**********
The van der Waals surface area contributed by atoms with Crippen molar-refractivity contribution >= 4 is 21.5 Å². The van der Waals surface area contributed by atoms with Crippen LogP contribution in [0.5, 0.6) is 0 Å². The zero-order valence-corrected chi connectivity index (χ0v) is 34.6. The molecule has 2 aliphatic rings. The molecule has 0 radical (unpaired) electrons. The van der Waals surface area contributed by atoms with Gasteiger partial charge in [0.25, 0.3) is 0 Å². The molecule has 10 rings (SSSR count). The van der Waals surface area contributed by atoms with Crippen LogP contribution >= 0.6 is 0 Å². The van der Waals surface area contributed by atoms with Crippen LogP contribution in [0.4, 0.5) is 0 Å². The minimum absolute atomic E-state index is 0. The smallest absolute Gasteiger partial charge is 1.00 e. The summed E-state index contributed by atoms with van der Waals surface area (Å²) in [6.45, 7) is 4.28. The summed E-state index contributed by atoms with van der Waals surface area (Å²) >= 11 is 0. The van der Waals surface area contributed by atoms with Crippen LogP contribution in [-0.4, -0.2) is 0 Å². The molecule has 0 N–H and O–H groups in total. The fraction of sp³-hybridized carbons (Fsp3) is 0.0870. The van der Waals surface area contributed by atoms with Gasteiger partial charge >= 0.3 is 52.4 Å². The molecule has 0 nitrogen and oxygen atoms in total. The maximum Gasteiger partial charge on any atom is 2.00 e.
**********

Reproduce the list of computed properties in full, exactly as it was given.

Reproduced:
The van der Waals surface area contributed by atoms with Crippen molar-refractivity contribution >= 4 is 21.5 Å². The van der Waals surface area contributed by atoms with Crippen LogP contribution in [0.5, 0.6) is 0 Å². The zero-order valence-corrected chi connectivity index (χ0v) is 34.6. The molecule has 2 aliphatic rings. The molecule has 0 radical (unpaired) electrons. The van der Waals surface area contributed by atoms with Gasteiger partial charge in [0.25, 0.3) is 0 Å². The molecule has 10 rings (SSSR count). The van der Waals surface area contributed by atoms with Crippen LogP contribution >= 0.6 is 0 Å². The van der Waals surface area contributed by atoms with Crippen LogP contribution in [0.4, 0.5) is 0 Å². The minimum absolute atomic E-state index is 0. The smallest absolute Gasteiger partial charge is 1.00 e. The summed E-state index contributed by atoms with van der Waals surface area (Å²) in [6.45, 7) is 4.28. The summed E-state index contributed by atoms with van der Waals surface area (Å²) >= 11 is 0. The van der Waals surface area contributed by atoms with Crippen LogP contribution in [-0.4, -0.2) is 0 Å². The molecule has 0 N–H and O–H groups in total. The fraction of sp³-hybridized carbons (Fsp3) is 0.0870. The van der Waals surface area contributed by atoms with Gasteiger partial charge >= 0.3 is 52.4 Å². The molecule has 0 nitrogen and oxygen atoms in total. The maximum Gasteiger partial charge on any atom is 2.00 e.